Eurosceptic surge: View from Rome


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The Italian electoral campaign for the May European elections sees more than ten parties competing for seats in the European Parliament: the government’s centre-left Democratic Party (DP), Berlusconi’s Forza Italia (FI), the New Centre-Right (NCD), the anti-establishment Five Stars Movement (5SM), the eurosceptic Lega Nord (LN), the leftish Tsipras List and other minor parties, which won’t enter the EP. 

According to recent opinion polls on Italians’ voting intentions in the next EP elections by the research institute EMG (as of 7 April), only four parties, DP, FI, 5SM and LN, and one coalition are expected to reach the 4 percent threshold needed to gain seats at the EP. 

The party expected to get the most votes is the DP (33.9 percent of Italians declared their intention to vote for the DP, an increase of 0.4 percent in one week). The DP is the only party that clearly promotes Europeanism (the constitution of the "United States of Europe" is included in its programme) and supports the importance of the EU as an economic and political institution. It has the highest levels of trust in the EU among its constituency (54 percent). The party supports a stronger political union, the direct election of the President of the European Commission, and a common foreign and defence European policy. The new PM, Matteo Renzi, follows his predecessor's support for a “United States of Europe” and for a stronger but different Europe as the answer to the current crisis. He promotes renewing the EU by shifting away from austerity towards growth policies. PM Renzi generally favours extending the ECB’s mandate on the model of US Fed and re-calibrating the 3 percent threshold of Deficit/GDP ratio of the stability and growth pact in order to increase public spending, above all at local levels. On 28 February the DP officially joined the Party of European Socialists (PES), the European party which corresponds to the S&D group in the EP, finally overcoming the historic division between the socialist and catholic souls of the party.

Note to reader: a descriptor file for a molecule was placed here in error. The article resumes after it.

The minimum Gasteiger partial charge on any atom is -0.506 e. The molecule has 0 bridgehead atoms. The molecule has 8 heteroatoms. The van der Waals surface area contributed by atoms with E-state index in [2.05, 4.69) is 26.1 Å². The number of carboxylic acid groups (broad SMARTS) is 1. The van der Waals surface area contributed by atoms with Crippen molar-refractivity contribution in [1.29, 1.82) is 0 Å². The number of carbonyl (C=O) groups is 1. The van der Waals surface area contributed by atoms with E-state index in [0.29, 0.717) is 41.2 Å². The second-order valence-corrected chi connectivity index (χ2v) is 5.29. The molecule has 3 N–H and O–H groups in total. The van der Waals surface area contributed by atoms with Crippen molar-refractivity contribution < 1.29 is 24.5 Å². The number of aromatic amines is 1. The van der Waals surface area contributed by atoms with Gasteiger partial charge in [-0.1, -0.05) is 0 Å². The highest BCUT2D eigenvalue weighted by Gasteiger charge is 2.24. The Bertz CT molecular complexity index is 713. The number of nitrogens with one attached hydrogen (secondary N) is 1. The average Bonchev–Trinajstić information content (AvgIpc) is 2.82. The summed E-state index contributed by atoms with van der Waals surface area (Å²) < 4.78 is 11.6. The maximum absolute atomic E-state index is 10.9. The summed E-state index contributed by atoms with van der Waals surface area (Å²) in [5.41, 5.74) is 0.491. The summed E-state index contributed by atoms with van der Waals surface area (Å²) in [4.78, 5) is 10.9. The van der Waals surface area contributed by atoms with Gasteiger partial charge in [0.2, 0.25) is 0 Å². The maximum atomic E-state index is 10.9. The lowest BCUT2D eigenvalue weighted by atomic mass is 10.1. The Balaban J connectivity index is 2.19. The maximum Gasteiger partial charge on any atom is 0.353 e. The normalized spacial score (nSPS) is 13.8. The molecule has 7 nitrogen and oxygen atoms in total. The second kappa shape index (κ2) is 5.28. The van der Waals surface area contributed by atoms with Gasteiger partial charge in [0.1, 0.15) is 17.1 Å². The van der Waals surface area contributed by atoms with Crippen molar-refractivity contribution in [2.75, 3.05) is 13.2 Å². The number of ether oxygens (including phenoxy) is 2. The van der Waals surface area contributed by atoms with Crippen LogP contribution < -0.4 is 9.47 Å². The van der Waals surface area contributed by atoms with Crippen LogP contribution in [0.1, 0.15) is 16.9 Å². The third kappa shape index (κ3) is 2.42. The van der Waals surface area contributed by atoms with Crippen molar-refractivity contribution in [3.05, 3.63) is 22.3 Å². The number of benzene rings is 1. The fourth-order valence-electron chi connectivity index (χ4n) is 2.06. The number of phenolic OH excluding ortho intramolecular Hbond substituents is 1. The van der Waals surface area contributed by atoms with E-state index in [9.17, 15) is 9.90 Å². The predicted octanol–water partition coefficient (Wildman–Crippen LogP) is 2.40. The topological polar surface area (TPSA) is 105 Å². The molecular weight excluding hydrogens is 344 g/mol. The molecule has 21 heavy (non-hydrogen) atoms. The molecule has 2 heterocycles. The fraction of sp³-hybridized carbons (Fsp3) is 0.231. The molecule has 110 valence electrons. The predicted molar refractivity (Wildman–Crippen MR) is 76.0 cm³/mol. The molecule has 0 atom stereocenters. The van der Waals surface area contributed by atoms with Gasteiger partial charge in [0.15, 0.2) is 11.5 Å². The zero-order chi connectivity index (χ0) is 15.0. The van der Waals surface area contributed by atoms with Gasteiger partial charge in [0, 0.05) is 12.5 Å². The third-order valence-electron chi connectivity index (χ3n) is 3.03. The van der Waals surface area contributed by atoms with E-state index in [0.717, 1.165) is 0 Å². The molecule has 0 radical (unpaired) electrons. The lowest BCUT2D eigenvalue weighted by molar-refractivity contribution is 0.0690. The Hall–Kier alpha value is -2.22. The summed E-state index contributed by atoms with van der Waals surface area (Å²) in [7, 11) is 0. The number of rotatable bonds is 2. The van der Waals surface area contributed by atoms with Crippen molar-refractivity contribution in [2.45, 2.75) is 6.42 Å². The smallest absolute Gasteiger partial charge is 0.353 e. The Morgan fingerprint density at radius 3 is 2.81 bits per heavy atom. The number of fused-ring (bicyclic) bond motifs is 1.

The dramatic loss of Berlusconi's party may be due to the lack of strong leadership and the fact that Berlusconi has been barred from running in the European elections.

With regard to the centre-right, former Prime Minister Berlusconi’s party FI seems to be losing ground. According to the EMG survey, the number of FI’s voters decreased by 1.6 percent in just one week, from 22.4 to 20.8 percent. The dramatic loss may be due to the lack of strong leadership and the fact that Berlusconi has been barred from running in the European elections. Without his charismatic captaincy, the party cannot gain votes. In addition, even though FI is aligned with the European Popular Party (EPP), Europe has always been poorly considered in FI political programmes. During the Italian political campaign Berlusconi went as far as to say that Italy needs “less Europe” and that Germany’s decision-making power within the EU should be trimmed. Indeed it was perceived as an anti-Merkel campaign.

Also in the centre-right is the newly-created NCR, which splintered off the centre-right People of Freedom party led by Berlusconi. This party, headed by Interior Minister and Berlusconi apprentice Angelino Alfanom, registered only 3.3 percent support, which is below the threshold to enter into the parliament. It has created an alliance with two other parties and is expected to reach 5.5 percent with them. Similarly, the leftish Tsipras List is expected to perform poorly at the May EP elections. At the time of the presentation of its candidates, the Tsipras List hoped to gain 7 percent of votes, but so far it’s only polling at 3.2 percent of the votes.